A significant change in the age structure, i.e., a change in the ratio of distinct generations, is the most important consequence of the aging process. The transformation of the population’s age structure affects the change in the makeup of a family or kinship group. While in a traditional society the elderly make up a small part of a family, in today's society children serve as the minority. This is why the younger generation’s ability to provide support is falling, while the need to support elderly family members is growing.
In her research, Anna Mironova tried to figure out what kind of support close relatives are giving one another, and what the characteristics of this support are under conditions of demographic aging in Russia.
To answer this question, data from the last two censuses (2002 and 2010) was used, as were data from monitoring living conditions in Russia and data from the HSE’s Longitudinal Monitoring Survey on the health and economic welfare of households and individuals. Empirical analysis was based on this data and identified the main characteristics of the assistance relatives provide one another. The researcher also attempted to track changes in the makeup of Russian households between 2002 and 2010.
The system of intergenerational transfers in Russia is a complex, multifaceted subject of study with five forms of measurement: economic, demographic, social, psychological, and cultural/spiritual (the transmission of values and investment in human capital).
The research showed that Russian households are actively involved in private intergenerational exchanges, Mironova notes. There were very few families in which members would not provide each other with one type of assistance or another.
Surveys in Taganrog, for example, show that 40% of men over 60 and women over 55 provide financial and material support to their children and grandchildren.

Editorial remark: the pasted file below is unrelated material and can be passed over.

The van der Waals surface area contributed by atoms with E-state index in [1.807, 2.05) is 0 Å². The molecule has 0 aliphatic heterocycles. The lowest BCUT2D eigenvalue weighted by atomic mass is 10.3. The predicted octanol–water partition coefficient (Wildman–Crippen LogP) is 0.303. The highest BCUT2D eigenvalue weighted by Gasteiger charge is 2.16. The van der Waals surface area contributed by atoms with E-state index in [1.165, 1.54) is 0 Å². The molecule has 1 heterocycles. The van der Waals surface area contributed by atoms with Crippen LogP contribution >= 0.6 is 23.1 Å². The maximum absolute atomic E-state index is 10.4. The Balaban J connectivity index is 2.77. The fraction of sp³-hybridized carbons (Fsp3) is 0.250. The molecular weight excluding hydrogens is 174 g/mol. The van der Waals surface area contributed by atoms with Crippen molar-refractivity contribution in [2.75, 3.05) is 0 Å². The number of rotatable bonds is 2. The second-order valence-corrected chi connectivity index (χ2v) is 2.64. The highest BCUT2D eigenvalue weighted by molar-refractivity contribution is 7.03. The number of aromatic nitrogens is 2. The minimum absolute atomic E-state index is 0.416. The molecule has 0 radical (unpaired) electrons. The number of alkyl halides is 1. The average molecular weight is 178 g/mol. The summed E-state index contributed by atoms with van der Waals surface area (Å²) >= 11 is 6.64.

In Moscow, 25% of people above the age of 60 receive material assistance from their children, while 11.7% receive instrumental support and 56.6% are cared for during illness.
The most intense exchanges are seen between parents and children. Parents help their children more often than children help their parents – 16.7% of respondents versus 7%.
About the same situation is seen for grandparents and their grandchildren. Whereas 11.7% of the elderly say they help their grandchildren, only 1% of respondents say they support older people.
The research showed that intergenerational transfers differ in structure – children often help their parents around the house and care for them when they are sick, while parents provide their children with financial support and participate in raising grandchildren.
Diagram 1. Rising transfers by type of support, 2011 (%)
Diagram 1. Falling transfers by type of support, 2011 (%)
* Source: Values Survey in Two Federal Districts of Russia, 2012
It was also found that mutual financial support makes up about a fourth of the overall household budget.
The analysis of intergenerational transfers also showed changes in the structure of the Russian family over the last several years. The structure of households became simpler, as the number of people per household fell to 2.6 in 2010 from 2.7 in 2002, Anna Mironova says.
An increase took place over the eight years in the proportion of households consisting of one (up 19.4%) or two people (up 7.1%). Additionally, over half of all single-parent households include individuals over the age of 55, the vast majority of which are women.
In addition, a drop was seen for the share of families with children under 18, which demonstrates that parents are providing less support for their children, Mironova concludes.